When I came to Europe, I had no plans whatsoever on what to do or where to go, except one which was to meet my Rainbow Family for the first time. I started hitching from Zatec, Czech Republic where I helped out at a small organic farm. The hitch from Zatec all the way to Budapest, Hungary was very smooth and quick and only took me 2 rides and from Budapest, I took a bus up north to the small village of Bercel.
Equipped with my map and directions on a piece of tattered paper, I disembarked the bus and was immediately greeted warmly by 2 guys with great smiles. “Welcome home brother!” they called out followed with hugs. I am home!
As they were heading out to run some errands, me, Victoria the Argentinian woman I met on the bus and her 2 intelligent young daughters started our hike to the gathering site together, which according to the 2 brothers that greeted us, would only take us about an hour. 4 long hours later, with a baby pram on my shoulder and an exhausted crying toddler with us, we finally saw the sun arch we were supposed to see 3 hours ago, and just in the nick of time as it had gotten darker. Greeted with warm hugs and smiles and ‘Welcome home!’, we made our way to the main campsite and pitched tents. This is home for the next month, I happily thought to myself.
Having been on the road for the past 19 months being on the move constantly, the idea of staying in one place for a period of longer than a few days is just beautiful to me. The thought of having a home, even a temporary one is brilliant.
Food circle had just ended prior to our arrival but there were still leftovers for us to fill our bellies. The official gathering would only start a week later so there were only about 20 of us seed campers at the time. Nonetheless, it was a magical first night filled with bonfire, music, chanting, dancing, mushroom tea, and star-gazing.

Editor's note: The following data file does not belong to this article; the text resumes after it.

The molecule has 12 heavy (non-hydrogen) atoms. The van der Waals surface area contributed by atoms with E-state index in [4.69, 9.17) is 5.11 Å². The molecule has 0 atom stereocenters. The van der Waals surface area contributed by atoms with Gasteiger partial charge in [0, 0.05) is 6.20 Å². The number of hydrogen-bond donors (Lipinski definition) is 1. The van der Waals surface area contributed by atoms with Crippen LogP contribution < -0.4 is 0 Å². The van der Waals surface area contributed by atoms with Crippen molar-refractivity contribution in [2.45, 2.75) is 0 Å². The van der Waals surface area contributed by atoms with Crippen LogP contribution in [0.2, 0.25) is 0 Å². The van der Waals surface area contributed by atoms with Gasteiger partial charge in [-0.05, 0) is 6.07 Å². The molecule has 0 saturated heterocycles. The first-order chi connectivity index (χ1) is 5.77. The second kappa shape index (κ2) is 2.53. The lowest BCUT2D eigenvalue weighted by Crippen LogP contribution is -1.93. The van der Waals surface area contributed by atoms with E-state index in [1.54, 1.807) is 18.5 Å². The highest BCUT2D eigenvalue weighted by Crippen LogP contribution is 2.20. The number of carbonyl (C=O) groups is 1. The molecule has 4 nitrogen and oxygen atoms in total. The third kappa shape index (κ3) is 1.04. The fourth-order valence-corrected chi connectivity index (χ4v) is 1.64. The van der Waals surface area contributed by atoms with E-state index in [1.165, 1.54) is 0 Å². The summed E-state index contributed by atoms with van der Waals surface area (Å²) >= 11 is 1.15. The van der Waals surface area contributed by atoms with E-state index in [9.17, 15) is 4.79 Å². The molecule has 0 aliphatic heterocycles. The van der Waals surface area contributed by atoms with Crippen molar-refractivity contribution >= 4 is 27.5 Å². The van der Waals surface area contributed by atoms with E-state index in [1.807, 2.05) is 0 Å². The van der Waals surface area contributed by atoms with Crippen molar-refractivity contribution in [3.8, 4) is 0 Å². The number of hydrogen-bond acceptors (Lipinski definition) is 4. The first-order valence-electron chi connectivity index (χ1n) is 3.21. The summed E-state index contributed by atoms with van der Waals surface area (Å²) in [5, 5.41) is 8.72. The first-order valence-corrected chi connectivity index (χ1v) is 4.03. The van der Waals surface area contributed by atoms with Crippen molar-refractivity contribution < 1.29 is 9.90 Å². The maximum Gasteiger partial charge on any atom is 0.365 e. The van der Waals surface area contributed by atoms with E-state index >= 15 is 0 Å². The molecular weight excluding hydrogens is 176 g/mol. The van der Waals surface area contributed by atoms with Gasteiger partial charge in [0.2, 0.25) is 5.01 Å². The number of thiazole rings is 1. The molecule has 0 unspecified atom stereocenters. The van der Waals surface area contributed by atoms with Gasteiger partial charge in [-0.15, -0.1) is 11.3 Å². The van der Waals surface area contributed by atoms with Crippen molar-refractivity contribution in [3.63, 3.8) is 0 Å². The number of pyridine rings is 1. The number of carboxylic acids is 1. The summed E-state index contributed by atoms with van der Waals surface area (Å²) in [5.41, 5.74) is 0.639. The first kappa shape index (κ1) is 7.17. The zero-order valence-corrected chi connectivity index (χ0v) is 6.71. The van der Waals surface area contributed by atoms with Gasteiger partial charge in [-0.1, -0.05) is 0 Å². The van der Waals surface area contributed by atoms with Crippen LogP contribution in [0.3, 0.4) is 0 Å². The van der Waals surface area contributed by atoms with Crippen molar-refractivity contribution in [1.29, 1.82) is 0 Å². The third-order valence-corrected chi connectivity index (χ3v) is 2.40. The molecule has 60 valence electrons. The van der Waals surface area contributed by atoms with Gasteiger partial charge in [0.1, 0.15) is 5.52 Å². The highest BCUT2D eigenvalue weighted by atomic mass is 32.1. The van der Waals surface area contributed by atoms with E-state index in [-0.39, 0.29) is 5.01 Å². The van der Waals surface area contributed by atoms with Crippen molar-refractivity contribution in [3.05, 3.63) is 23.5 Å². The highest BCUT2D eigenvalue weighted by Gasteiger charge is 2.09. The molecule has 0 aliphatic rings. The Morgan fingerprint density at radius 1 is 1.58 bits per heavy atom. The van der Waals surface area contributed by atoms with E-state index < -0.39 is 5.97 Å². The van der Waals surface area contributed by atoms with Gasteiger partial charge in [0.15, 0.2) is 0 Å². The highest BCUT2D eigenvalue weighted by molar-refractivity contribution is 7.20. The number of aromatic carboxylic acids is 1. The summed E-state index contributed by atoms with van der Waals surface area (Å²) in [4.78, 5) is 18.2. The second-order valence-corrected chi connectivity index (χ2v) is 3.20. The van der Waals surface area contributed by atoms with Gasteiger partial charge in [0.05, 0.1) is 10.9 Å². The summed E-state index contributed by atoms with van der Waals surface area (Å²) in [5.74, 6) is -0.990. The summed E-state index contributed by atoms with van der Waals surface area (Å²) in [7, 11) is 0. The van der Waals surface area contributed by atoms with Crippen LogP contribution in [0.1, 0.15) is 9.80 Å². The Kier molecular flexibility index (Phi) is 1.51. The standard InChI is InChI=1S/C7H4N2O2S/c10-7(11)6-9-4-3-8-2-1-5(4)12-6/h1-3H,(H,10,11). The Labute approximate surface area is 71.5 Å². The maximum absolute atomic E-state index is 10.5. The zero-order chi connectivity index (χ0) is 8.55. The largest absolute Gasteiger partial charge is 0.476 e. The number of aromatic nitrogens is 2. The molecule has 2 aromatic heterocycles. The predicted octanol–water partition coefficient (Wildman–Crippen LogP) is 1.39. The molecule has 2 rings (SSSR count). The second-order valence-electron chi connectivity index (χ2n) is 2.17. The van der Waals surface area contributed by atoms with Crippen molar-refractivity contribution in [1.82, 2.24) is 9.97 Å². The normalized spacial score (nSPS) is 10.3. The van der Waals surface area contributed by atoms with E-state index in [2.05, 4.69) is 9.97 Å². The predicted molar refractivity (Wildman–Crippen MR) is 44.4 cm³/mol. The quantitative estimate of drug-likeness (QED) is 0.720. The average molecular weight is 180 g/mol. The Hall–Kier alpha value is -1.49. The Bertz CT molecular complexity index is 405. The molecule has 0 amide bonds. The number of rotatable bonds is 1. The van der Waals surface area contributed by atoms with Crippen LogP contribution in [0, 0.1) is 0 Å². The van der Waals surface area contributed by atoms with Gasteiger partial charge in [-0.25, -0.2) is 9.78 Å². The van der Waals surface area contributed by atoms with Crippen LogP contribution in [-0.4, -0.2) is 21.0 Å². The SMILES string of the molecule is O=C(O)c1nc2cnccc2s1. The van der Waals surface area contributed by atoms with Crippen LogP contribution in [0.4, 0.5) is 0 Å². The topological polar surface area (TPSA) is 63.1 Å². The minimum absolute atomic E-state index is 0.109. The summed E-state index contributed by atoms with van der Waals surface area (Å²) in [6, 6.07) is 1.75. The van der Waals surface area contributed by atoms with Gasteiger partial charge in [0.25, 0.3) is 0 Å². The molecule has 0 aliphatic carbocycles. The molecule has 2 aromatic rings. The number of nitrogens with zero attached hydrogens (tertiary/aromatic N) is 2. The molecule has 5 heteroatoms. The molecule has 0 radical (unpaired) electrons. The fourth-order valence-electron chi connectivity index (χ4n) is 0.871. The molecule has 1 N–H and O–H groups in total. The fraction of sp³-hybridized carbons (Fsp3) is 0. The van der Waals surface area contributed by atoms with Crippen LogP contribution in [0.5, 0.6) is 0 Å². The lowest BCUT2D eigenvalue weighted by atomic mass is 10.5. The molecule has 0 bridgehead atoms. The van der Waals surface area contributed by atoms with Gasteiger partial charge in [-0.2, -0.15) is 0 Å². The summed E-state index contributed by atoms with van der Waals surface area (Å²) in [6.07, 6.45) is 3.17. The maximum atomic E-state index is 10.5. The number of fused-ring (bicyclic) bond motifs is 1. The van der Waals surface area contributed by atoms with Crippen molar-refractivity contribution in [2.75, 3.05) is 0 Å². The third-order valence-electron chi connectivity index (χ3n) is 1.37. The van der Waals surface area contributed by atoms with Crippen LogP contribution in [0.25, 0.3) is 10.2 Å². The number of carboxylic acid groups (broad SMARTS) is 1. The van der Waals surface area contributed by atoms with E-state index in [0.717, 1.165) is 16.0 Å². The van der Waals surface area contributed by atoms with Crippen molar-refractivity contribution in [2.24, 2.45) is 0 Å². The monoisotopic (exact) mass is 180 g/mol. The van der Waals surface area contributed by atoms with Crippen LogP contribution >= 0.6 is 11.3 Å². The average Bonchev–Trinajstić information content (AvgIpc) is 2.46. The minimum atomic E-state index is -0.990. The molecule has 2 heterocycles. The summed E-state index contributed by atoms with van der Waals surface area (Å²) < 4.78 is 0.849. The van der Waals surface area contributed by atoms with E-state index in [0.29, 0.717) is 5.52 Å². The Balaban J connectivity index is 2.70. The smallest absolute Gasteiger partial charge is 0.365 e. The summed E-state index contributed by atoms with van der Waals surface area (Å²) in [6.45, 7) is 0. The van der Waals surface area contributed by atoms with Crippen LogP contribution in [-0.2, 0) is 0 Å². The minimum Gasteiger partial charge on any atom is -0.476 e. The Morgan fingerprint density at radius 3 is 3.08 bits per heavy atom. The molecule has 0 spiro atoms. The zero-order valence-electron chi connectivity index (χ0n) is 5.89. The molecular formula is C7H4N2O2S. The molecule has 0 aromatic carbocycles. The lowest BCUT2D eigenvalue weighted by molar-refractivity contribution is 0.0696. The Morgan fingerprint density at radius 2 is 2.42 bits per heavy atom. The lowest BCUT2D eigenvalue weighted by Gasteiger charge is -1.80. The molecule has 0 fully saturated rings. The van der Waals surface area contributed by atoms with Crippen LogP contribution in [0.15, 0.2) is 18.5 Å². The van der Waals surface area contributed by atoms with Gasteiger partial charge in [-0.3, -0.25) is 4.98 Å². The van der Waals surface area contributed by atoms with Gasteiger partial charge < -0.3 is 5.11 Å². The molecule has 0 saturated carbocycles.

The following week went very quickly. We were busy setting up the site for the arrival of our family members and that included making shit pits/compost toilets, setting up a kitchen, building the main fire and organizing drinkable running water among other things. People slowly started arriving and the ambience and atmosphere grew livelier.
I decided to move my tent from the old campsite to a beautiful empty clearing in the forest (which we later named Dragon’s Nest) by the main fire. I was the first inhabitant of Dragon’s Nest. At the peak of the Rainbow gathering on full moon night, Dragon’s Nest population grew to 25 brothers and sister and the whole gathering attracted over 1000 people altogether.
The gathering is the highlight of my European trip by far. The whole energy of the gathering was just peaceful and joyful. I would just sit there by myself on the meadow and watch the activities happening around me. A whistle flute playing in the background, dancers flying their hypnotic kites in the sky, children running around laughing, people of different backgrounds and appearances coming together sharing stories and laughter.
On a normal day, I would sit by my campfire making chapati for the other campers and family walking past. In return, they would bring chai, music or herbs. There’s actually no monetary exchange at the gathering except for the donation you can contribute at the food circle that goes towards feeding everyone present. Other than that, sharing and bartering are encouraged.
40 days after that moment I walked under the sun arch, it was time for me to leave. I would have loved to stay longer but as I had been in the Schengen zone for almost 90 days, it was time to move on. A very sad day it was. Everytime I look back to that time in Bercel, a smile creeps onto my face. I look forward to my next gathering, wherever and whenever that may be.